Taste This: Head Cheese/Hot Souse

There was one genre of meat I never got used to during my years as a deli worker (well, two, but the less we talk about liverwurst, the better). I was largely unfamiliar with head cheese and hot souse until some of the older customers began ordering the

Unlike the majority of items featured in this monthly examination of “weird” food products found at your local grocery store, I have actually handled this Lost in the Supermarket subject matter.

In my early twenties I worked as a meat and cheese technician (aka “deli monkey”) at a Kroger grocery store. If anything in my life was going to turn me into a vegetarian, it was this job and the constant groping of giant bologna rolls (I mean literally, not in the parking lot with the assistant manager after closing time). But wiping greasy meat sweat off of my hands became normal after a while.

There was one genre of meat I never got used to (well, two, but the less we talk about liverwurst, the better). I was largely unfamiliar with head cheese and hot souse until some of the older customers began ordering them and I finally laid eyes (and, eventually, hands) on these meat-esque wonderments.

They seemed like some Willy Wonka-like butcher/mad scientist’s fever dream. What appeared to be a glorious array of leftover slaughterhouse scraps were globbed together in some weird gelatinous goo. The head cheese appeared more rubbery and its gray hue made it the black-and-white version of the crazy butcher man’s outlandish vision; hot souse was the full Technicolor version, with red flecks of peppers and spice and an overall orange aura (insert Snookie from Jersey Shore joke here). Both shared a similar pungent, sweaty socks odor.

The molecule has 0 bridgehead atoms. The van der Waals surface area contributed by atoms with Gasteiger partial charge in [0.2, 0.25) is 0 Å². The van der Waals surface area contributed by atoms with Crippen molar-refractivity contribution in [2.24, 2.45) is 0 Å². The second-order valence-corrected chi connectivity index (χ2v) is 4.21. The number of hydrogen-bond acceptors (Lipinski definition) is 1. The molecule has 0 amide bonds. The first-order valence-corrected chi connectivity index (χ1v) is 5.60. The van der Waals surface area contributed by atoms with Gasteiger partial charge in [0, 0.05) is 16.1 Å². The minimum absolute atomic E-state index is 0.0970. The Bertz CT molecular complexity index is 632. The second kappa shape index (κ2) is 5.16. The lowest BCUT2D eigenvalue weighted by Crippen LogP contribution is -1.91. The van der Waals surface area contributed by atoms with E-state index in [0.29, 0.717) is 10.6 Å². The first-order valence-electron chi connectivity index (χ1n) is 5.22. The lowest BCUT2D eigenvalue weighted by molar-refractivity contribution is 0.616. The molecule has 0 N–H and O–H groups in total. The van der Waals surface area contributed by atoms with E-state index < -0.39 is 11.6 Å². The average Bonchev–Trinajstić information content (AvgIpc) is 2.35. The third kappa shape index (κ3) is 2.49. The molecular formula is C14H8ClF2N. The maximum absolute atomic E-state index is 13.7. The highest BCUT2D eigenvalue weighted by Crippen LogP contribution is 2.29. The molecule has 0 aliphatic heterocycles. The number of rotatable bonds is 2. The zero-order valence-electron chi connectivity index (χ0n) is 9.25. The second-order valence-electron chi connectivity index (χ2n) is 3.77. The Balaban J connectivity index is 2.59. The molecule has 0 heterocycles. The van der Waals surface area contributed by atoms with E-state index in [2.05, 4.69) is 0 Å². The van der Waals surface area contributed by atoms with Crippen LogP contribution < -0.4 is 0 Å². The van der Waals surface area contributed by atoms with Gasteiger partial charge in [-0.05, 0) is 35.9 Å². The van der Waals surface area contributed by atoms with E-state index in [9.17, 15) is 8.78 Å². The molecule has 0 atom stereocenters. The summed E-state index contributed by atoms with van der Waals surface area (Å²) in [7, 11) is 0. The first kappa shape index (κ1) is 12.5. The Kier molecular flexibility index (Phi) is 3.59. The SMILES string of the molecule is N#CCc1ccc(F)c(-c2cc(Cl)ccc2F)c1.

Do I need to even mention I never tasted them?

Head cheese, in innumerable variations, is much more popular in Europe and other parts of the world, but just because I find the head cheese-making process disgusting — cook the head of a pig (or cow or sheep), extract the flesh, brain, eyes, ears and tongue (heart and feet sometimes, too), chill it all in a “meat jelly” mold — doesn’t makes me ethnocentric. Though originally a way to use the otherwise-unused parts of the animal, pork hocks are often used today for an alleged higher quality. Souse is made the same way, but it’s pickled in vinegar and spices.

People mostly eat it like lunchmeat, straight-up on a sandwich or, my choice, with a cracker. Just handling and looking at the head cheese made me queasy so I stuffed it into my mouth quickly, expecting the worst (I approached it like a contestant on Fear Factor eating a tub of worms). I was shocked at how innocuous it was. No gagging. Not even an “ewwwww” face. It tastes a little like a slightly spicy piece of fried bologna, with a little more texture, of course.

I was scared when I read an online praising of head cheese that added the caveat, “As long as I don’t think about why some bites are crunchier than others, it’s pretty enjoyable.” Thank God I got a bone- and hoof-free batch. The consistency of the flavor is surprising given the patchwork makeup.

Despite being a completely different brand (Queen City Sausage) than the head cheese (Boar’s Head), the hot souse tasted nearly identical. If there was a difference in spice level, it was miniscule.

It’s not something I could see myself eating often, but I can at least understand why people might acquire a taste for it. I once loved canned deviled ham, which actually has a flavor similar to head cheese, so who am I to judge?

It’s interesting how the least involved senses work so hard to keep you from getting your food to the only sense that matters. The appearance, texture and odor of head cheese scream “Not if you were the last scrap of food on earth!” But, while they weren’t necessarily overjoyed and will probably never experience that sensation again (side effects included a stomach ache and heartburn), my taste buds were far from offended.


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